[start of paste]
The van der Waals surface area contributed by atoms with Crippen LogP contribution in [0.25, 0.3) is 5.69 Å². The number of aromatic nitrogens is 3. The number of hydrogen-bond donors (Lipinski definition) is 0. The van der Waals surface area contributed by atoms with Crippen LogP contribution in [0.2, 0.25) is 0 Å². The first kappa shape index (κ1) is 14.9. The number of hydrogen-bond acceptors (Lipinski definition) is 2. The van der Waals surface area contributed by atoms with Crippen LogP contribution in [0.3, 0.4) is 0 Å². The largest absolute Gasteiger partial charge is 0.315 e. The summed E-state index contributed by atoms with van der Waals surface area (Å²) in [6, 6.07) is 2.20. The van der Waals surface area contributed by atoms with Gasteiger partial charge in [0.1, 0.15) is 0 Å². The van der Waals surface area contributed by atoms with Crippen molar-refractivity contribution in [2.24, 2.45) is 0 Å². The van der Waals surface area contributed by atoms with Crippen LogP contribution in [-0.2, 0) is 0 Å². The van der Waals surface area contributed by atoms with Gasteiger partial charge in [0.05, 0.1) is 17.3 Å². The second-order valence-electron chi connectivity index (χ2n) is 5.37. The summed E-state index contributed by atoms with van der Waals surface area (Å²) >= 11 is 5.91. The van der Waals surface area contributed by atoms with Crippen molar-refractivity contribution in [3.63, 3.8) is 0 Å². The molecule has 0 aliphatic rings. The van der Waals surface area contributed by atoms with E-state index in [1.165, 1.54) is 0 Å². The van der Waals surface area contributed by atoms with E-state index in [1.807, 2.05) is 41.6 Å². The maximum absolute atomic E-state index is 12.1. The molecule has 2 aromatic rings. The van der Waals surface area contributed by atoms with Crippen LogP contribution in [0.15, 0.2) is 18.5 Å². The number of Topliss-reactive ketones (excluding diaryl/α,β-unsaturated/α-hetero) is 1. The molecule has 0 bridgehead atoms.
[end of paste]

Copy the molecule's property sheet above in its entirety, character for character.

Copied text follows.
The van der Waals surface area contributed by atoms with Crippen LogP contribution in [0.25, 0.3) is 5.69 Å². The number of aromatic nitrogens is 3. The number of hydrogen-bond donors (Lipinski definition) is 0. The van der Waals surface area contributed by atoms with Crippen LogP contribution in [0.2, 0.25) is 0 Å². The first kappa shape index (κ1) is 14.9. The number of hydrogen-bond acceptors (Lipinski definition) is 2. The van der Waals surface area contributed by atoms with Crippen LogP contribution in [0.3, 0.4) is 0 Å². The largest absolute Gasteiger partial charge is 0.315 e. The summed E-state index contributed by atoms with van der Waals surface area (Å²) in [6, 6.07) is 2.20. The van der Waals surface area contributed by atoms with Gasteiger partial charge in [0.1, 0.15) is 0 Å². The van der Waals surface area contributed by atoms with Crippen molar-refractivity contribution in [2.24, 2.45) is 0 Å². The van der Waals surface area contributed by atoms with Crippen LogP contribution in [-0.2, 0) is 0 Å². The van der Waals surface area contributed by atoms with Gasteiger partial charge in [0.05, 0.1) is 17.3 Å². The second-order valence-electron chi connectivity index (χ2n) is 5.37. The summed E-state index contributed by atoms with van der Waals surface area (Å²) >= 11 is 5.91. The van der Waals surface area contributed by atoms with Crippen molar-refractivity contribution in [3.63, 3.8) is 0 Å². The molecule has 0 aliphatic rings. The van der Waals surface area contributed by atoms with E-state index in [1.165, 1.54) is 0 Å². The van der Waals surface area contributed by atoms with E-state index in [1.807, 2.05) is 41.6 Å². The maximum absolute atomic E-state index is 12.1. The molecule has 2 aromatic rings. The van der Waals surface area contributed by atoms with Crippen LogP contribution in [0.15, 0.2) is 18.5 Å². The number of Topliss-reactive ketones (excluding diaryl/α,β-unsaturated/α-hetero) is 1. The molecule has 0 bridgehead atoms.